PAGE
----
How much does a week of groceries cost in Canada?

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Re: How much does a week of groceries cost in Canada?

Postby Bsuds » Nov 25th, 2017, 10:26 am

TylerM4 wrote:Yes, but I think most hunters will tell you that by the time you buy a gun, ammo, a hunting vehicle, license/tags, gasoline, and a deep freeze that you're not going to save much/any when compared to buying from the store. Especially if you work in the cost of your time.

Aren't you the one who suggested fishing to reduce cost? How much does a boat and motor cost? Fishing Tackle? etc, etc,

As my buddy said years ago when he caught his first Salmon...this fish just cost me $800. a pound!
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Re: How much does a week of groceries cost in Canada?

Postby Thinktank » Nov 25th, 2017, 1:11 pm

A picture is worth ten thousand words

Egypt - not bad

Mexico - too much pepsi - otherwise not bad

Poland - they like their bread. that could be bad.

Germany - looks expensive

USA - looks like they could become overweight soon. ... the-world/
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Re: How much does a week of groceries cost in Canada?

Postby Fancy » Nov 25th, 2017, 6:25 pm

You already posted that here:

That was in 2011 - you think costs have stayed the same?
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Re: How much does a week of groceries cost in Canada?

Postby FreeRights » Dec 3rd, 2017, 5:13 pm

Thinktank wrote:- Little packages of cut up vegetables cost more than if you cut it yourself - wow - who would have guessed that?
- Buy no name brand food. :smt045 Why should I? so the rich people can get the brand name stuff?
- Eat less meat. Or eat the cheaper meats. That's a whole big other topic - how much meat to eat.
- Check flyers for sales. Yup - I do that. But it's not going to help that much.
- Buy what's in season. Yup - I do that. But it's not going to help that much.
- Stock your freezer. Yup - I do that. But it's not going to help that much.
- Grow a goofy little garden. I happen to grow a bigger garden and think GlobalNews is just wasting people's time
with their advice.

It will, though.

If you're buying more - like squash - that's local and in season, you'll spend a fraction of the amount you'd spend on any of the items that are out of season. When you're talking about the best food for you, local, seasonal ingredients are that.

There's a ton of ways to cut your food budget without cutting your food. An easy way is chicken - buy all of your chicken whole, cut it down and portion it yourself. You've immediately saved money because it's cheaper to buy a whole chicken than all of it's parts separate - also convenient because different cuts of chicken don't cook to the same temperature anyway.

Reducing food waste and using all your trimmings. If you're preparing veggies, save all of the bits of carrot, celery, onion (no skin, etc), that you would otherwise throw out. Freeze them in a ziplock bag and make a veggie stock out of it. Or add it to your meat bones and create a meat stock.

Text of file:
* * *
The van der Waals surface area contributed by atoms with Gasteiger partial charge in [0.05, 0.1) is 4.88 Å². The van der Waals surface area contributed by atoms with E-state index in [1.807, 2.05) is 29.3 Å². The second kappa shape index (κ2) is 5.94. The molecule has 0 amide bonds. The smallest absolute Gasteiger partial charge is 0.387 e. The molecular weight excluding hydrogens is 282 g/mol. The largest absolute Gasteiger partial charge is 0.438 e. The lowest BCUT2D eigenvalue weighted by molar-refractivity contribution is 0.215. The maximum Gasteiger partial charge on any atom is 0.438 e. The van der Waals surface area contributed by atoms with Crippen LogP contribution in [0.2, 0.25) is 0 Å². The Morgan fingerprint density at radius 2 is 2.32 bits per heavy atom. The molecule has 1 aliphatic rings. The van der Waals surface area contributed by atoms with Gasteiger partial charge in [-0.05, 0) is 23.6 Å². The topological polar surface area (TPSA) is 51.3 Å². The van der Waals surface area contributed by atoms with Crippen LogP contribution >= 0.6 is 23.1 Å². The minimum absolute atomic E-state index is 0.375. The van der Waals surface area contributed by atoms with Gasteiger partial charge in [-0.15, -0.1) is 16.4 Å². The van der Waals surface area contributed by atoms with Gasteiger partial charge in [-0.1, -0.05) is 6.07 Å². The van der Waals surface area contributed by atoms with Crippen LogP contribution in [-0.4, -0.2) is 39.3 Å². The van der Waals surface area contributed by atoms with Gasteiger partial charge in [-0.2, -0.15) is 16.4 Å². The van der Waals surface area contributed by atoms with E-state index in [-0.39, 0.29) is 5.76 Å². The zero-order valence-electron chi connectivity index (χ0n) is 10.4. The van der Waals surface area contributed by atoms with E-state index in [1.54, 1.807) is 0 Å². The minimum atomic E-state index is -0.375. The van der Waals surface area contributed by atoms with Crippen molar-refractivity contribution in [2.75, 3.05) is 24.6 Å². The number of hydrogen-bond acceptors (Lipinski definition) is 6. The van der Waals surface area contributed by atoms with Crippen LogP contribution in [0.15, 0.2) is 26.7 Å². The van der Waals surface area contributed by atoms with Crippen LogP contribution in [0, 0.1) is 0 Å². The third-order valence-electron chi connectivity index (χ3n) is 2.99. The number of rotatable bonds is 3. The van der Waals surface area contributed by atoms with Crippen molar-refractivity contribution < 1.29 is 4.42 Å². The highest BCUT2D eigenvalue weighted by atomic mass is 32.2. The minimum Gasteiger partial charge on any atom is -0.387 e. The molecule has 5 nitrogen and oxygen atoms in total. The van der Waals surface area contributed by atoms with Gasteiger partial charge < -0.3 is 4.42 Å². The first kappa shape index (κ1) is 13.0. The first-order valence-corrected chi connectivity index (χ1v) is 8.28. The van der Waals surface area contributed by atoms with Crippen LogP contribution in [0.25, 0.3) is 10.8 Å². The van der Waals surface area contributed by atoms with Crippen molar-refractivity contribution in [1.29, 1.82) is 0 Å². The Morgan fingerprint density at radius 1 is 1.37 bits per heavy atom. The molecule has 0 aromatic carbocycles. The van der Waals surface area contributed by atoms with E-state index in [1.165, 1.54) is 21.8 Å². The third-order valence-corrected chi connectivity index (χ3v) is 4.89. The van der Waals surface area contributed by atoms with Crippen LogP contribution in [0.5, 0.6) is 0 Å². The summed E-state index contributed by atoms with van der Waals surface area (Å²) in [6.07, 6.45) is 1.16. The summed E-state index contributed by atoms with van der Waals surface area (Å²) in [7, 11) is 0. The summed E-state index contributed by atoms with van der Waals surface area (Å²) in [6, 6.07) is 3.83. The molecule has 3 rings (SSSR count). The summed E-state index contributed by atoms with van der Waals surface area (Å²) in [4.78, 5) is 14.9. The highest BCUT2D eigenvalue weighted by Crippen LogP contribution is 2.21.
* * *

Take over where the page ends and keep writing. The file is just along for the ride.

If you do a little bit of reading and research to understand cooking method - roasting, braising/stewing, saute, pan roast, etc - then the ingredients in a recipe doesn't matter quite as much because you'll understand the premise of what's going on. So then you can save money by using what you have instead of buying what you think you need.

Eat leftovers.

I, for one, will buy the best quality meat that I can find, but I'll eat less of it. This means I'll be consuming more veggies, fruits, nuts, rice, etc. All of which are cheaper than meat.

Scratch make everything. Yes, even condiments. It'll be cheaper and healthier for you to make your own Greek salad dressing or your own pickles than to buy them at the store.

Point being, for those who want to eat healthier while also cutting their food budget, it's absolutely possible. You can do it even while purchasing the best ingredients you can find - but you have to make everything yourself.
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Re: How much does a week of groceries cost in Canada?

Postby Btfsplck » Dec 8th, 2017, 1:43 pm

I think $200 a week is more than enough for a family of four. Watch what people buy at Costco and you'll see why people think it cost a fortune to eat per month. Don't get me wrong, Costco has some great deals, but you need to go there with a list and stick to it. Wandering the isles and grabbing what looks good is a sure fire way to waste money on food.
Similar to what FreeRights says, we buy whole chickens and cut them up and freeze the meal size portions. We then make chicken stock out of the backs and trimmings. Freeze the stock and you can make delicious home make soups and sauces.
I'm a hunter as well and I butcher my own the game. The initial set up was a few dollars, but the payback takes only a couple of seasons and the quality of the meat can't be beat. We like good quality food, so what we buy can be expensive, but since we prep and cook our food, it ends up being less expensive than buying crappy heat-and-eat foods.

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